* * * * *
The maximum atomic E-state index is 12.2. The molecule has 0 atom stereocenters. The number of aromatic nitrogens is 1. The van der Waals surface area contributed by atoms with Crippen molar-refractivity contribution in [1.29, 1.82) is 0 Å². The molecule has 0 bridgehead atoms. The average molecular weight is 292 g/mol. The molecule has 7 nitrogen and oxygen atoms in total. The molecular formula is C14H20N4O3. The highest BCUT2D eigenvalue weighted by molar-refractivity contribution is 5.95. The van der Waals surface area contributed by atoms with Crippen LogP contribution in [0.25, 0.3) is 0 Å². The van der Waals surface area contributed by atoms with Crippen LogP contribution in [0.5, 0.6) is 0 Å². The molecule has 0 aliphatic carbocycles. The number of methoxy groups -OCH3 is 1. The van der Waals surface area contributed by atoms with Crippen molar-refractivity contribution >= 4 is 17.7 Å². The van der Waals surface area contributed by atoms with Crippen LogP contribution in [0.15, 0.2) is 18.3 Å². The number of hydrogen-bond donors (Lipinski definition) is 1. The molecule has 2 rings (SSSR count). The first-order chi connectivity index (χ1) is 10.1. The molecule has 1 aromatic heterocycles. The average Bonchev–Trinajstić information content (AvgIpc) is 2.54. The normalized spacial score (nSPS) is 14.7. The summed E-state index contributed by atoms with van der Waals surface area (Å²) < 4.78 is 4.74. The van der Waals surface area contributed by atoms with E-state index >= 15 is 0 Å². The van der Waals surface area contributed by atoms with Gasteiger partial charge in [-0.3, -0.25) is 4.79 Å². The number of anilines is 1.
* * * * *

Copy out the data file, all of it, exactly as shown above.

The maximum atomic E-state index is 12.2. The molecule has 0 atom stereocenters. The number of aromatic nitrogens is 1. The van der Waals surface area contributed by atoms with Crippen molar-refractivity contribution in [1.29, 1.82) is 0 Å². The molecule has 0 bridgehead atoms. The average molecular weight is 292 g/mol. The molecule has 7 nitrogen and oxygen atoms in total. The molecular formula is C14H20N4O3. The highest BCUT2D eigenvalue weighted by molar-refractivity contribution is 5.95. The van der Waals surface area contributed by atoms with Crippen LogP contribution in [0.25, 0.3) is 0 Å². The van der Waals surface area contributed by atoms with Crippen LogP contribution in [0.5, 0.6) is 0 Å². The molecule has 0 aliphatic carbocycles. The number of methoxy groups -OCH3 is 1. The van der Waals surface area contributed by atoms with Crippen molar-refractivity contribution >= 4 is 17.7 Å². The van der Waals surface area contributed by atoms with Crippen LogP contribution in [0.15, 0.2) is 18.3 Å². The number of hydrogen-bond donors (Lipinski definition) is 1. The molecule has 2 rings (SSSR count). The first-order chi connectivity index (χ1) is 10.1. The molecule has 1 aromatic heterocycles. The average Bonchev–Trinajstić information content (AvgIpc) is 2.54. The normalized spacial score (nSPS) is 14.7. The summed E-state index contributed by atoms with van der Waals surface area (Å²) < 4.78 is 4.74. The van der Waals surface area contributed by atoms with E-state index >= 15 is 0 Å². The van der Waals surface area contributed by atoms with Gasteiger partial charge in [-0.3, -0.25) is 4.79 Å². The number of anilines is 1.